Open Innovation to Boost Learning in the Developing World
A cellular phone-based educational system wins an open innovation competition that looked for new ways of providing educational opportunities for millions of children in the developing world.
Dr. Andrew Deonarine, Canada
If your organisation has already embraced open innovation then it has joined the ranks of some of the world’s most innovative companies who have come to realise that great ideas can come from the outside.
An effective way of creating new technologies, adapting old ones or coming up with completely novel solutions is through open innovation competitions.
New Open Innovation Competition
The international economic news publication The Economist partnered with open innovation broker InnoCentive to create the 21st Century Cyber-schools Challenge to find solutions that would address the lack of educational opportunities in the developing world.
The problems that students face in some of the deprived parts of our planet are that many are illiterate and their communities cannot afford books or other types of learning materials. Even inexpensive laptops are beyond the means of many.
The new competition was open to a global network of solvers, the Economist’s millions of readers and to anyone else in the world with a potential solution.
“These Challenges will allow us to tap into the world’s brightest minds regarding some of humanity’s most pressing problems,” said Justin Hendrix, Executive Director of Brand Communications, and Events & Media Development for The Economist.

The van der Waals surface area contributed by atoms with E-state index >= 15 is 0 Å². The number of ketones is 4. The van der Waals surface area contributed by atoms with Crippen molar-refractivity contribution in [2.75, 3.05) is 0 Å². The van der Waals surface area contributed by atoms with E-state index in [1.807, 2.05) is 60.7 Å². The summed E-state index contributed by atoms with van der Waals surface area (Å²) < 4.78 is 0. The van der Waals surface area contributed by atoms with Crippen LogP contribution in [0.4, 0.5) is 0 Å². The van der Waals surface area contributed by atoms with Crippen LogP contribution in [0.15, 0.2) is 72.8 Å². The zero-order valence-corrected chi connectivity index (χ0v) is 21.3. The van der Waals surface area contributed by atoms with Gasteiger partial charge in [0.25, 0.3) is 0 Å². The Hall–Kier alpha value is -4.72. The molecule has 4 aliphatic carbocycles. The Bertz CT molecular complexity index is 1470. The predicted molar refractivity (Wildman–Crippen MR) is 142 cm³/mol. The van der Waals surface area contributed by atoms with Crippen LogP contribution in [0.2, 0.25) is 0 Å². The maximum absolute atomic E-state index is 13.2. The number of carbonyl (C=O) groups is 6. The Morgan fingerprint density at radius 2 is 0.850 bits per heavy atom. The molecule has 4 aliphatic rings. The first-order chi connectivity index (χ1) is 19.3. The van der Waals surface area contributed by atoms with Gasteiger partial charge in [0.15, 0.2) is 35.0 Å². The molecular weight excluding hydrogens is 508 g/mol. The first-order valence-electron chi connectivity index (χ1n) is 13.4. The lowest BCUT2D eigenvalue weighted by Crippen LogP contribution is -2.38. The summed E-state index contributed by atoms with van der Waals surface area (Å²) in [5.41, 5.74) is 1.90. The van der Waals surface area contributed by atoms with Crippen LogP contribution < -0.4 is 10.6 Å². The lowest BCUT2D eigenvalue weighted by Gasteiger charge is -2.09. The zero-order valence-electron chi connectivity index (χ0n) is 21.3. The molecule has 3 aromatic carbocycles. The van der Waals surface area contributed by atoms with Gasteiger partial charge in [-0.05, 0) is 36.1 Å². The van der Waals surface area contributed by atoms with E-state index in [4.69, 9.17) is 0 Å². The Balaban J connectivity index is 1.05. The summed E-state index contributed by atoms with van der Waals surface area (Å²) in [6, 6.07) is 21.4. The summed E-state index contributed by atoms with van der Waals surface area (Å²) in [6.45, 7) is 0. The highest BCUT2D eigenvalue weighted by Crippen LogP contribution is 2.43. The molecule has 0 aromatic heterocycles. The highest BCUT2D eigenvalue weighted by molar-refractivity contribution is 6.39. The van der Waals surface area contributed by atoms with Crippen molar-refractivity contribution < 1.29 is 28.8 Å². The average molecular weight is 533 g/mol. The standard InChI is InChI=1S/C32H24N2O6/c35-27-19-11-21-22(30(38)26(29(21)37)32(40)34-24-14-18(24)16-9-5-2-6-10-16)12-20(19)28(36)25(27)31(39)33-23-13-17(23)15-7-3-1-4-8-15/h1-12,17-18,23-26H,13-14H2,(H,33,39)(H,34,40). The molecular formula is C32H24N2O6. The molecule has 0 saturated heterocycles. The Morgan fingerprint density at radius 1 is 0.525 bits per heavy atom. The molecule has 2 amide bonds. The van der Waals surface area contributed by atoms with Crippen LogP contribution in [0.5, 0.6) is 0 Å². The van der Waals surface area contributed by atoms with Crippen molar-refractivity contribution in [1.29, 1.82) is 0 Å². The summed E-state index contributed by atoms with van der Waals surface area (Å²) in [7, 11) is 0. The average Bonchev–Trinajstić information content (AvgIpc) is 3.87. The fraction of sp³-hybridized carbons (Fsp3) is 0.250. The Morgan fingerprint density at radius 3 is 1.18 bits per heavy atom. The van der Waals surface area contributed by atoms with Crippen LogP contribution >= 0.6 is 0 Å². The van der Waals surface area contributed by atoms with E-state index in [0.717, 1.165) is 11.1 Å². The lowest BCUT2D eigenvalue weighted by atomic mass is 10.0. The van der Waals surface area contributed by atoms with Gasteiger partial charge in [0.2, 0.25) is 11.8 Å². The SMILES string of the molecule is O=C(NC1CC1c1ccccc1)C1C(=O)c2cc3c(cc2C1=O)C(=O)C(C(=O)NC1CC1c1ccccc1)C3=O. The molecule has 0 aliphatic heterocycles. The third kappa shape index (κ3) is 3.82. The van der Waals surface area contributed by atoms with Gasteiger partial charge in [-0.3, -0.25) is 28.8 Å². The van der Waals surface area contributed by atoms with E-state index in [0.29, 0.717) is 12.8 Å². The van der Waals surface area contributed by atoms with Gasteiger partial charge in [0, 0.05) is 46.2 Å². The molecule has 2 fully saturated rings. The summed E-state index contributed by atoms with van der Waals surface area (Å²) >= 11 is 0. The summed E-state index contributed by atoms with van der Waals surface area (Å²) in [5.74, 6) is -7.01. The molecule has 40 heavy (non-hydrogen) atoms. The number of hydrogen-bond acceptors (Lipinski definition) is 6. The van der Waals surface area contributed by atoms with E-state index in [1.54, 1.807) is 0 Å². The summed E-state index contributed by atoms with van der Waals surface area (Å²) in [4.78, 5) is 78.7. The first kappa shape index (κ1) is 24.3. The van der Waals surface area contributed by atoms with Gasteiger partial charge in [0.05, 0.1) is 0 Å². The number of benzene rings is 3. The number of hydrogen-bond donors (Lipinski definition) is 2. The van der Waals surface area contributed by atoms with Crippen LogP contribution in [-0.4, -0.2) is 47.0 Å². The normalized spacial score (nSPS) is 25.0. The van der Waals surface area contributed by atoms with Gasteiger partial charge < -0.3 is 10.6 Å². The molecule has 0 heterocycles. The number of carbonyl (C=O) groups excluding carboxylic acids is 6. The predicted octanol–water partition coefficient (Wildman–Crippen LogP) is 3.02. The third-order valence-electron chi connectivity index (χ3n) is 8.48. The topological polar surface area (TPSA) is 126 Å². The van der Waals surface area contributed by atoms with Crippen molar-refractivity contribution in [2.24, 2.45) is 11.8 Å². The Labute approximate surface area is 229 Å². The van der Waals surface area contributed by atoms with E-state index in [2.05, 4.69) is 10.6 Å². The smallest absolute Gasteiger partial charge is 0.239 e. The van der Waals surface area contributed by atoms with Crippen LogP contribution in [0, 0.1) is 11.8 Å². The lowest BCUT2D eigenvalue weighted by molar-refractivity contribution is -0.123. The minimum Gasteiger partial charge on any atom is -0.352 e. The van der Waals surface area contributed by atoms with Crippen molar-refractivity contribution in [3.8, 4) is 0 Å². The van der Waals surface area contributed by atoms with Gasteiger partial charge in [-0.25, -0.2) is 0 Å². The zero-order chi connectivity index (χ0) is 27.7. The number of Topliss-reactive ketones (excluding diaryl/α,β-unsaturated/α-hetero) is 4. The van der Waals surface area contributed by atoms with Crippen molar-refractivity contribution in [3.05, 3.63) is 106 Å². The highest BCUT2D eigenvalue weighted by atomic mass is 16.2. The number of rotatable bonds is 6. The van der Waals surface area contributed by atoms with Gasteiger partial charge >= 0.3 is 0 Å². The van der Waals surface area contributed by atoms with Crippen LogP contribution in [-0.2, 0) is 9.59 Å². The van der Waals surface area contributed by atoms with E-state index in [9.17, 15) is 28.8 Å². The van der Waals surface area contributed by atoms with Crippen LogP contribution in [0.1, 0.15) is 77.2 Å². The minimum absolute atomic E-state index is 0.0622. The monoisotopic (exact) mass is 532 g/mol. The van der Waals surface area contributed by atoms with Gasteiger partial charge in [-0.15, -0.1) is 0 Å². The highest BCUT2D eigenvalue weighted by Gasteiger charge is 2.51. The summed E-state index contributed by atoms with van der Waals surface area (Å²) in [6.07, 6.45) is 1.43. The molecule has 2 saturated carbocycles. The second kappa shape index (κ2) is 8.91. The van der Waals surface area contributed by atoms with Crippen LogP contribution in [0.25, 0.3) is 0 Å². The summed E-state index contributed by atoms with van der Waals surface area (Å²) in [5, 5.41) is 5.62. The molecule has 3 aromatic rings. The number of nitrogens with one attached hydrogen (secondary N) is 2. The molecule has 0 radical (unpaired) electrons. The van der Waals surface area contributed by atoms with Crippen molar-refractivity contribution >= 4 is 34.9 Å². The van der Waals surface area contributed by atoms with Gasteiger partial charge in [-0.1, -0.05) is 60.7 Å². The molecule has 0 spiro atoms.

Submissions were welcomed from any discipline or background as those who adopt open innovation approaches know that brilliant ideas can come from anywhere.
Open Innovation Winner
The overall winner was Dr. Andrew Deonarine, a third-year medical resident at the School of Population and Public Health at the University of British Columbia. He was awarded $10,000 for his EduCell plan which is a cellular phone-based content creation system to teach literacy and math.
Material is developed and distributed using a method he developed called ‘Phonecasting’. A teacher can devise educational content and lessons using software that runs small multi-lingual “scripts”. These can be assembled with multimedia to create interactive modules which can then be published to millions of other mobile devices.
A voice tells users about the module and once accessed they are presented with content that includes video, animation and audio which will teach them valuable skills such as reading, writing and arithmetic.
For example, the program could say “this is how you write house” and then it would spell out the word. And it could teach numbers by telling the user to hit a number button when they see that number flashing on the screen.
One Solution to Tackle Many Problems
Dr. Deonarine’s innovative solution takes advantage of the fact that cell phones are cheap and their use in the developing world is growing exponentially. EduCall is low cost and requires minimum infrastructure; it is therefore easy to adopt.
This open innovation competition has discovered a technology that could not only go some way toward plugging the "education gap" in developing nations of the world, but it could also help solve social and economic problems too as these can only be effectively addressed when populations are literate.
Broadcasting your Ideas to the World
For Dr. Deonarine, the beauty of this open innovation competition is that it has given him the opportunity to get his ideas known by a wider audience, allowing him to translate concepts into practicable solutions. He hopes to start a non-governmental organisation to develop his innovation further and deploy it across the world.
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